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Sunday, February 21, 2010

What are Sacred Groves and why are they considered to be important?

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To make the environment sustainable, a number of measures are necessary to be taken up by the people and government across the globe. Some of these measures are- use of efficient and eco-friendly technologies, sustainable use of resources and adoption of indigenous practices like keeping of sacred groves. Here in the current article we are going to discuss about sacred groves, their meaning, importance and practices.
The word sacred means: considered to be holy or ‘connected with a god’ and the word ‘Grove’ means: a small area of land with trees of particular types grown on it. Thus by combining these two words the final dictionary meaning of the couple of words Sacred Groves is: “A small area of land with particular types of trees grown on it and that are considered to be holy by the local human community.

In other words Sacred Groves can be defined as below-

An area with particular types of trees dedicated to local deities or ancestral spirits that are protected by local communities through social traditions and taboos incorporating spiritual and ecological values are called as sacred groves.

Indian Practice of keeping Sacred Groves

The presence of sacred groves of India has been documented since the early 1800s. Sacred Groves of India comprise trees like Deodara (Cedrus deodara), considered to be the “abode of Gods” Sal (Shorea robusta), Rudraksha (Elacocarpus species), Bael (Aegle marmelos), and Ashok (Saraca asoca), and kadam (Anthocephalus kadamba), Pipal (Ficus religiosa), Neem (Azadirachta indica), Banyan tree (Ficus benghalensis): native to India, Mango tree (Mangifera indica) and bushes like, Basil (Ocimum basilicum & Ocimum minimum)    (native to India and Iran) and grass like Doob or Durva (cynodon dactylon) etc.

Prosopis cineraria

Bel - beloved of Lord Shiva


The Sacred Peepal Plant 

The Sacred Basil Plant 

Sarana sthal  - the Sacred Grove


The Sacred Tree atop Udaigiri mount in BSSR where people tie up on its branches to fulfill their wishes


A Sacred Grove in Ranchi of Jharkhand State of India. Hindu ladies are seen worshiping.

In India most of the sacred groves are planted around artificially dug sacred ponds. This condition creates a system of pool and sacred grove. Many of the sacred trees are associated with individual deities for example Pipal is associated with Lord Vishnu; Bel with Shiva; and Rudraksha with an incarnation of Shiva, Lord Rudra. Small temples are also constructed at the pool-grove areas.  

Protection and Promotion of sacred Groves in India    
Sacred groves in India are widely distributed among western coast of India through the states of Maharashtra, Goa, Karnataka, Tamil Nadu, and Kerela. About 1,424 documented sacred groves called as devarakadus or devarkans (meaning: sacred forests) are found in Karnataka. In Kerela, about 2000 documented sacred groves are found. These are called as Kavusand. Hundreds of these sacred groves have been dedicated to snakes that protect crops by controlling insects and rodents. In the Northwest Asia and desert regions of Rajasthan state of India, Bisnoi tribes manage Orans, the sacred grove of Khejadi (Prosopis cineraria) trees. These trees stabilise sand dunes and provide a protective habitat for the Indian gazelle and blackbuck. About 13,720 sacred groves have been reported in various parts of India.  According to experts the actual number of sacred groves in India is likely to be 100,000 to 150,000.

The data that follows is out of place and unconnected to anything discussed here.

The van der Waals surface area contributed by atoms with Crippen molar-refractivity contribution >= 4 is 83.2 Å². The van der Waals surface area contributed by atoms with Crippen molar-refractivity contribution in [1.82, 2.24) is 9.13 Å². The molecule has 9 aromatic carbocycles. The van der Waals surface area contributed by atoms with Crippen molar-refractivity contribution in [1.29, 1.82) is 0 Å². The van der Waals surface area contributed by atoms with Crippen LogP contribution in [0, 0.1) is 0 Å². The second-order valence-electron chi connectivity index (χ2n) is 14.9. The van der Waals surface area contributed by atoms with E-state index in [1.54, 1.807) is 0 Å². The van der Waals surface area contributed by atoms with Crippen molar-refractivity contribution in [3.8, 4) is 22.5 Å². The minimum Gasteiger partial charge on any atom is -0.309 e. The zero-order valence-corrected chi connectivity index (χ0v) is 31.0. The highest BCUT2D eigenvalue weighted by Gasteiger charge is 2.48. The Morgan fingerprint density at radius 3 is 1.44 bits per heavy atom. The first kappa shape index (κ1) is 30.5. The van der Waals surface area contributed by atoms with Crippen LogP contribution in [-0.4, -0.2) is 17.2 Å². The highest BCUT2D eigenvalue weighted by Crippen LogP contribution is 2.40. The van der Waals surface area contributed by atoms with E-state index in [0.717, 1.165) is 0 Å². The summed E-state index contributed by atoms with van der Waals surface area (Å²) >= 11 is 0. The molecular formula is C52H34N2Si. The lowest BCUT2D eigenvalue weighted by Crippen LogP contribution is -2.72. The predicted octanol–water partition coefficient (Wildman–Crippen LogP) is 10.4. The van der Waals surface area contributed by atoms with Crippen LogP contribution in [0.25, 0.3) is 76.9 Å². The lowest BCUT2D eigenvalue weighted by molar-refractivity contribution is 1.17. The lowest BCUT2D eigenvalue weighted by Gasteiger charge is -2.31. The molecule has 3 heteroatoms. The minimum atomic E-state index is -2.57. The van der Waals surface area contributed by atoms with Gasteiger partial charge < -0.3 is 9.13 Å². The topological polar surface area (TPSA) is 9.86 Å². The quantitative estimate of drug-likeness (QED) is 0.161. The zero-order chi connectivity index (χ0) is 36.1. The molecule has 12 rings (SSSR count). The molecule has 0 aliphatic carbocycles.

Sacred Groves outside India

Many sacred groves are found scattered in isolated pockets in Britain, Europe, Asia and Africa. In Britain dead bodies are buried in the grounds of sacred groves and the practice is called as “Green Burials”. This practice is also adopted by United States. There are about 130 forested burial grounds in Britain.  

Importance of Sacred Groves

(i) Sacred Groves provide shelter to thousands of species of other plants and animals.

(ii) Sacred groves have great powers to heal body and spirit.

(iii) Sacred Groves are important reservoirs of biodiversity.

(iv) These are last refuse for endemic and endangered plant and animal species.

(v) These are storehouses of Medicinal plants valuable to village communities as well as modern pharmacopoeia.

(vi) Sacred Groves contain relatives of crop species that can help to improve cultivated varieties.

(vii) Sacred Groves help in keeping the water cycle in local areas.

(viii) These improve soil stability, prevent top-soil erosion and provide irrigation for agriculture in drier climates.

KeyWords: sustainable,indigenous practices,modern pharmacopoeia,ecological values, Cedrus deodara, Saraca asoca, Anthocephalus kadamba, Rudraksha , Prosopis cineraria, blackbuck

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